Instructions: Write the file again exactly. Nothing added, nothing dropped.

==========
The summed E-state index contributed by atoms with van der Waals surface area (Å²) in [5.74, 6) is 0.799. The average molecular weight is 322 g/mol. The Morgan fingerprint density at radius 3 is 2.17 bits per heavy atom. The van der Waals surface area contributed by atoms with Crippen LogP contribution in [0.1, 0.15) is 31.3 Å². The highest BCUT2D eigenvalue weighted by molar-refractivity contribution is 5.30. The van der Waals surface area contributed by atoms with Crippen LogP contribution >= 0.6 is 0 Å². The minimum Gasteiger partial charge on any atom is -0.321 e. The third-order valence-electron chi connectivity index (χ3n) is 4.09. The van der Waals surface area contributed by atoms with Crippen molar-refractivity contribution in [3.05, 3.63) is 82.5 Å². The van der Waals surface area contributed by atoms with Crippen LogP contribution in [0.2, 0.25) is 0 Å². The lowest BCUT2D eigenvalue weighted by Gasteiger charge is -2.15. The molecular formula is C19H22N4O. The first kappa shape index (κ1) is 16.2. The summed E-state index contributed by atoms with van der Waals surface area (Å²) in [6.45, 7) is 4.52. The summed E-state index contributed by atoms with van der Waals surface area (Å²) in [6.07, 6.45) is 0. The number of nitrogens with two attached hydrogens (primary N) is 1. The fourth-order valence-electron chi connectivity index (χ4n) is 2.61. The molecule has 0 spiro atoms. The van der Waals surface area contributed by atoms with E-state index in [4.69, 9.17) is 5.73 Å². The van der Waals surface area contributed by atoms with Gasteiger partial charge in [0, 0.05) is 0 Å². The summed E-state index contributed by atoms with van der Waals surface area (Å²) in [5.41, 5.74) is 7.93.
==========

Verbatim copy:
The summed E-state index contributed by atoms with van der Waals surface area (Å²) in [5.74, 6) is 0.799. The average molecular weight is 322 g/mol. The Morgan fingerprint density at radius 3 is 2.17 bits per heavy atom. The van der Waals surface area contributed by atoms with Crippen LogP contribution in [0.1, 0.15) is 31.3 Å². The highest BCUT2D eigenvalue weighted by molar-refractivity contribution is 5.30. The van der Waals surface area contributed by atoms with Crippen LogP contribution >= 0.6 is 0 Å². The minimum Gasteiger partial charge on any atom is -0.321 e. The third-order valence-electron chi connectivity index (χ3n) is 4.09. The van der Waals surface area contributed by atoms with Crippen molar-refractivity contribution in [3.05, 3.63) is 82.5 Å². The van der Waals surface area contributed by atoms with Crippen LogP contribution in [0.2, 0.25) is 0 Å². The lowest BCUT2D eigenvalue weighted by Gasteiger charge is -2.15. The molecular formula is C19H22N4O. The first kappa shape index (κ1) is 16.2. The summed E-state index contributed by atoms with van der Waals surface area (Å²) in [6.45, 7) is 4.52. The summed E-state index contributed by atoms with van der Waals surface area (Å²) in [6.07, 6.45) is 0. The number of nitrogens with two attached hydrogens (primary N) is 1. The fourth-order valence-electron chi connectivity index (χ4n) is 2.61. The molecule has 0 spiro atoms. The van der Waals surface area contributed by atoms with E-state index in [4.69, 9.17) is 5.73 Å². The van der Waals surface area contributed by atoms with Gasteiger partial charge in [0, 0.05) is 0 Å². The summed E-state index contributed by atoms with van der Waals surface area (Å²) in [5.41, 5.74) is 7.93.